Moreover, another recent, study by Dr. Stephen Liu of UCLA Medical Center, demonstrated the influence of estrogen on weakening ligaments and thus increasing the probability of injury. This would explain why women are up to six times as likely as men to suffer an anterior cruciate ligament tear.25 Although this research is somewhat controversial and preliminary, it warrants careful examination. As with the concerns over soy protein negatively influencing thyroid function in children, don't discard these possible early indicators of what could become a serious health issue as the soy juggernaut rolls on unopposed.
As we near the end of the final round, know that the research continues to mount supporting whey as the protein of choice and, unless used carefully only in select cases as a medicinal food, soy is far inferior and dangerously problematic. In this head-to-head battle, soy protein is simply outclassed by whey. But since the Don Kings of the soy industry are showing no signs of letting up on the pro-soy hype, something tells me this mismatch is destined for a rematch.


1. Brouns F. et al. Metabolic changes induced by sustained exhaustive cycling and diet manipulation. lnt J Sports Med. 10(Suppl.1):S49-S62,1989.
2. Dolny D.G. et al. Effect of ambient temperature on protein utilization during prolonged exercise. J Appl Physiol.64:550-555, 1988.
3. Lemon P. Effects of exercise on dietary protein requirements. Int ,J Sports Nutr. 8:426-447 1988
4. Lemon P. Do athletes need more protein and amino acids? lnt J Sport Ntrtr. 5(Suppl):S39-S61, 1995
5. Lemon P. Effects of exercise on protein and amino acid metabolism. Mod Sci Sports Exerc. 13:141-149,1961.
6. Lemon P. et al. Protein requirements and muscle mass/strength changes during intensive training novice bodybuilders. J Appl Physiol. 73:767-775, 1992.
7. Meredith C.N. et al. Dietery protein requirements and protein metabolism in endurance-trained men. J Appl Physiol. 66:2850-2856, 1989.
8. Tamopoisky M.A. et al. Evaluation of protein requirements strength trained athletes. J Appl Physiol. 73:1986-1995, 1992.
9. Tarnopolsky MA at al. Influence of protein Intake and training status on nitrogen balance and lean body mass. J Appl Physiol. 64:187-193,1988.
10. Zhang X. et al. Whey proteins, effect on plasma and triacylglyerols. Brit J Nutr. 1993.
11. Burros M. Doubts cloud rosy news on soy. The Science Times The New York Times Jan. 26, 2000.
12. Hulley S. et al. Randomized trial of estrogen plus progestin for secondary prevention of coronary heart disease in postmenopausal women. JAMA. 1998;280:605-612.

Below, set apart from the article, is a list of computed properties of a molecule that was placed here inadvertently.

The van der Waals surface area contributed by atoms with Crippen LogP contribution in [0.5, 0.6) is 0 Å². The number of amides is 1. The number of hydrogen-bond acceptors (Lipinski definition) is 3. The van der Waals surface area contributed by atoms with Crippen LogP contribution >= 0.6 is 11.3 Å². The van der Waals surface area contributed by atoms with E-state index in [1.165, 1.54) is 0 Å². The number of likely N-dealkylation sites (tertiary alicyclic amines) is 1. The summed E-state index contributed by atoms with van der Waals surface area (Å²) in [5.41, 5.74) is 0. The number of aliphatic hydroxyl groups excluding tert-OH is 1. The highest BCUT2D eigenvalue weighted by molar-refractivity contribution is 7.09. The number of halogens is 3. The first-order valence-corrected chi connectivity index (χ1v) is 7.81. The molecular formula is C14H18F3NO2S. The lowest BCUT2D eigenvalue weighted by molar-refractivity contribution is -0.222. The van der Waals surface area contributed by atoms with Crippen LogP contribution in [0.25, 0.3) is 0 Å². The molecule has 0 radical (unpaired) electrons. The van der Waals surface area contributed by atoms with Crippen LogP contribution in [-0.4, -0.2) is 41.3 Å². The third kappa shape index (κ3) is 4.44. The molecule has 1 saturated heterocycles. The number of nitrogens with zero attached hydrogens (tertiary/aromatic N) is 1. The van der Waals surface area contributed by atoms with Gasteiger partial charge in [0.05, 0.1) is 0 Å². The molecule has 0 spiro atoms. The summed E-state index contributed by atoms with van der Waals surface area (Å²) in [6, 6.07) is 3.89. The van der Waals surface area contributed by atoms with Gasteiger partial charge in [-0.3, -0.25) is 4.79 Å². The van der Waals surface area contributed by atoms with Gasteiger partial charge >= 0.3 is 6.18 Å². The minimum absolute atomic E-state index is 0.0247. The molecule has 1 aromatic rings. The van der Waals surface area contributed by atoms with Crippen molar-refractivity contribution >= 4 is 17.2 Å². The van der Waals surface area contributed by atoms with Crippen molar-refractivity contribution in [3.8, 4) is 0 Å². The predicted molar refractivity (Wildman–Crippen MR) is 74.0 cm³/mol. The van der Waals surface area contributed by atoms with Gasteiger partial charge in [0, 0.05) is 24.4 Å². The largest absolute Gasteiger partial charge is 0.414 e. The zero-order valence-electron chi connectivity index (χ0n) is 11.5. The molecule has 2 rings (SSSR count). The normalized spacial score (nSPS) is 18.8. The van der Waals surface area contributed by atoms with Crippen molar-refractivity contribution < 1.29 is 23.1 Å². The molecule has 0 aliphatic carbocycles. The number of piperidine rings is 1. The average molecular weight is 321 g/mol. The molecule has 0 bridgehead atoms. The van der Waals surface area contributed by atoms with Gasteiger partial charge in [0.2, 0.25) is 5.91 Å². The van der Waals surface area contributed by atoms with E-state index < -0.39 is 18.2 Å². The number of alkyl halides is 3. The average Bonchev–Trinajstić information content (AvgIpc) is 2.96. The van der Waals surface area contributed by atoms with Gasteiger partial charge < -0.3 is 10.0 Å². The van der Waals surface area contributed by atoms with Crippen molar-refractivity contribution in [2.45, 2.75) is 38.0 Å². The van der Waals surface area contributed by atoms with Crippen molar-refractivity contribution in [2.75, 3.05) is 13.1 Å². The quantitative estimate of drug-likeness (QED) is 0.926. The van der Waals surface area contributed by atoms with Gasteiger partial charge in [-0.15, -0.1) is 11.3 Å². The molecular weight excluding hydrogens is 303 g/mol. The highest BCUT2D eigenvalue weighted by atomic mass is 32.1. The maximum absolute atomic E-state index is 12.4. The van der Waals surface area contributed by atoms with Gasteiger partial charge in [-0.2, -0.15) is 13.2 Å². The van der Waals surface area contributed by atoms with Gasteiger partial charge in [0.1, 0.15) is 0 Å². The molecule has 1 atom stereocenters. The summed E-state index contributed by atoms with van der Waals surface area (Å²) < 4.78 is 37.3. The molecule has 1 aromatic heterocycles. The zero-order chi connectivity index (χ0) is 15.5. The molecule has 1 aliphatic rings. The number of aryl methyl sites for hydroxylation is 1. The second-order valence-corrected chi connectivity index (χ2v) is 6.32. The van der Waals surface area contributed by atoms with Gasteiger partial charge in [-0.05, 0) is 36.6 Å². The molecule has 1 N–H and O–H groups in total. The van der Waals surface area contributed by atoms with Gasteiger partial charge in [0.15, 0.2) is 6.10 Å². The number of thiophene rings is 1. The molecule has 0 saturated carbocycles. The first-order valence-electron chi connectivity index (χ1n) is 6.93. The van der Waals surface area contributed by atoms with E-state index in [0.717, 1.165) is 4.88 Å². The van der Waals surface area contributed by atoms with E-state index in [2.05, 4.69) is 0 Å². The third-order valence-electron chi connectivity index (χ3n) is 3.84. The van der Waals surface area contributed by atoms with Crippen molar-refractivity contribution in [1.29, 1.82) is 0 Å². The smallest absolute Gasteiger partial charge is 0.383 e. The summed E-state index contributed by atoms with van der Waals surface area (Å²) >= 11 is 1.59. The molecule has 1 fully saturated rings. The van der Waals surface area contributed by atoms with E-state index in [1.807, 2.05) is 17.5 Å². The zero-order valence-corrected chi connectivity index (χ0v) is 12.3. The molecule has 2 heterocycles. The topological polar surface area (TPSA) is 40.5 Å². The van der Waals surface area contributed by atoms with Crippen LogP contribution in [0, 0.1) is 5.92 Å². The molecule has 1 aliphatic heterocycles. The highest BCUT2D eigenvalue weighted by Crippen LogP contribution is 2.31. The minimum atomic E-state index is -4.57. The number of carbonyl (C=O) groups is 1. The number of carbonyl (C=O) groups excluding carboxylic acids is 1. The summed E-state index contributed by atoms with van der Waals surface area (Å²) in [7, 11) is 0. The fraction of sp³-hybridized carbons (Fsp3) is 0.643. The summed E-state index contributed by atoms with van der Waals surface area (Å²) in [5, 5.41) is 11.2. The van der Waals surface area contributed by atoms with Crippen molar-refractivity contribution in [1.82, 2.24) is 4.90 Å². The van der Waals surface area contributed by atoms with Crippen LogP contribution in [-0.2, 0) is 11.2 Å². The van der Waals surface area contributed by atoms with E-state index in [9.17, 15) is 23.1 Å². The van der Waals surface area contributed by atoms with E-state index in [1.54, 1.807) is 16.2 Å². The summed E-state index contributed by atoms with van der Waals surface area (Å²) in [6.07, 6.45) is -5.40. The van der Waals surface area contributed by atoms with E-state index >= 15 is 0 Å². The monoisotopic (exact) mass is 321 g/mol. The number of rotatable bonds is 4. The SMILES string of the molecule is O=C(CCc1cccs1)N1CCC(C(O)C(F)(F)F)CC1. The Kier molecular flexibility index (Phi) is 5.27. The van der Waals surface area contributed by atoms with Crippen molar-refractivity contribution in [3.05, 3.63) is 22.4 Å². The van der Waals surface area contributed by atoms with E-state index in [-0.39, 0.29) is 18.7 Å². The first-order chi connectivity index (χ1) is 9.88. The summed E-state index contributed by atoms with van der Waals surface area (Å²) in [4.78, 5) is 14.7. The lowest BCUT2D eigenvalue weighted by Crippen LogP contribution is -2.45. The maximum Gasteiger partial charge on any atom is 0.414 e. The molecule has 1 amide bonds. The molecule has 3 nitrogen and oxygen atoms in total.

13. Cummings S.R. et al. The effect of raloxifene on risk of breast, cancer in postmenopausal women. JAMA. 1999;281:2189-2197.
14. Willet W. at al. Postmenopausal estrogens- Opposed, unopposed, or none of the above. JAMA. 2000;283:534-535.
15. Bounos G. Whey protein and cancer. Clin Invest Med..1998.
16. Satterman W. Whey protein for athletes. Dtsh Milchwirsch. 1986; 37(33):1010- 1012.
17. Nowsholme EA. Biochemical mechanisms to explain immunosuppression in well-trained and overtrained athletes. Int J Sports Med 1994;15(3):sl42-47.
18. Colker C., Kalman D., Brink W., Antonio J. Immune status of elite athletes, Role of whey protein concentrate. Med Sci Sports Exerc 1998;30(5):a95.
19. Bounos G. The story behind a health-promoting product-patented milk serum (whey) protein concentrate. lmmunotec Clinical Foundations. 1998.
20. Hakkak R. et al. Diets containing whey proteins Or soy protein isolate protect against 7,12-dimethylbenz(a)anthracene-induced mammary tumors in female rats. Canc Epid Bio Prev. 2000;9:113-117.
21. Lands LC. Effect of supplementation with a cysteine donor on muscular performance. J Appl Physiol. 1999;87(4):1381-1385.
22. Strauss E. et al. Genistein exerts estrogen-like effects in the male mouse reproductive tract. Mol Cell Endocrinol. 1988;25.144(1-2):83-93.
23. Casanova M. et al. Developmental effects of dietary phytoestrogens in Sprague-Dawley rats and interactions of genistsin and diadzein with rat estrogen receptors alpha and beta in vitro. Toxicol Sci. 1999;51(2):236-244.
24. Kumi-Diaka J. et al. Cytotoxic potential of the phytochemical genistein isoflavone and certain environmental chemical compounds on testicular cells. Biol Cell. 1999;91(7)-515-523.
25. Female hormones blamed for knee injury; The NewYork Pbst, Jan. 29, 2000.

Copyright ©  2008 Healthy Planet Vitamins LLC, Website Developed by WiseWorldMedia